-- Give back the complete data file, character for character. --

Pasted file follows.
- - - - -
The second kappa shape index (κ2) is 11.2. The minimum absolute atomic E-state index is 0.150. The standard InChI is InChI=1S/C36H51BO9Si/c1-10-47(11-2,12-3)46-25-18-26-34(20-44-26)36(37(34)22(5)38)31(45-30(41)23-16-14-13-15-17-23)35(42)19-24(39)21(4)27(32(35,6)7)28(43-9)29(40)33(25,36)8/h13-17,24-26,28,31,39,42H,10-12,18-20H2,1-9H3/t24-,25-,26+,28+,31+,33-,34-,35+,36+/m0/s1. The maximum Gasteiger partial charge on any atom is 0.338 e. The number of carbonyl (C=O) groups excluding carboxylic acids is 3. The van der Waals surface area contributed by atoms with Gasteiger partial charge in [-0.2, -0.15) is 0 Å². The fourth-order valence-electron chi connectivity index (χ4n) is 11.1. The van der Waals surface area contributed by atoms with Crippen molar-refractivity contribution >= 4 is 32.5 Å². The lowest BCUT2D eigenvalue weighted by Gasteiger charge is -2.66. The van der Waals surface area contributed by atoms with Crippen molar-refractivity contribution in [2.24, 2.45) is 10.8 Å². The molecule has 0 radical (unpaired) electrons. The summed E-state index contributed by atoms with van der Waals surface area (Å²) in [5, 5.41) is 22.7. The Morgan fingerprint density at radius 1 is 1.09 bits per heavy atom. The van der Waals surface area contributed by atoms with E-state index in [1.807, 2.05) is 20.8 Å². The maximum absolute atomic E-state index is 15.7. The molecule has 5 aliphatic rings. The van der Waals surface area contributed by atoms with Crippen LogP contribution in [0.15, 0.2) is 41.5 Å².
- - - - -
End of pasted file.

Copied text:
The second kappa shape index (κ2) is 11.2. The minimum absolute atomic E-state index is 0.150. The standard InChI is InChI=1S/C36H51BO9Si/c1-10-47(11-2,12-3)46-25-18-26-34(20-44-26)36(37(34)22(5)38)31(45-30(41)23-16-14-13-15-17-23)35(42)19-24(39)21(4)27(32(35,6)7)28(43-9)29(40)33(25,36)8/h13-17,24-26,28,31,39,42H,10-12,18-20H2,1-9H3/t24-,25-,26+,28+,31+,33-,34-,35+,36+/m0/s1. The maximum Gasteiger partial charge on any atom is 0.338 e. The number of carbonyl (C=O) groups excluding carboxylic acids is 3. The van der Waals surface area contributed by atoms with Gasteiger partial charge in [-0.2, -0.15) is 0 Å². The fourth-order valence-electron chi connectivity index (χ4n) is 11.1. The van der Waals surface area contributed by atoms with Crippen molar-refractivity contribution >= 4 is 32.5 Å². The lowest BCUT2D eigenvalue weighted by Gasteiger charge is -2.66. The van der Waals surface area contributed by atoms with Crippen molar-refractivity contribution in [2.24, 2.45) is 10.8 Å². The molecule has 0 radical (unpaired) electrons. The summed E-state index contributed by atoms with van der Waals surface area (Å²) in [5, 5.41) is 22.7. The Morgan fingerprint density at radius 1 is 1.09 bits per heavy atom. The van der Waals surface area contributed by atoms with E-state index in [1.807, 2.05) is 20.8 Å². The maximum absolute atomic E-state index is 15.7. The molecule has 5 aliphatic rings. The van der Waals surface area contributed by atoms with Crippen LogP contribution in [0.15, 0.2) is 41.5 Å².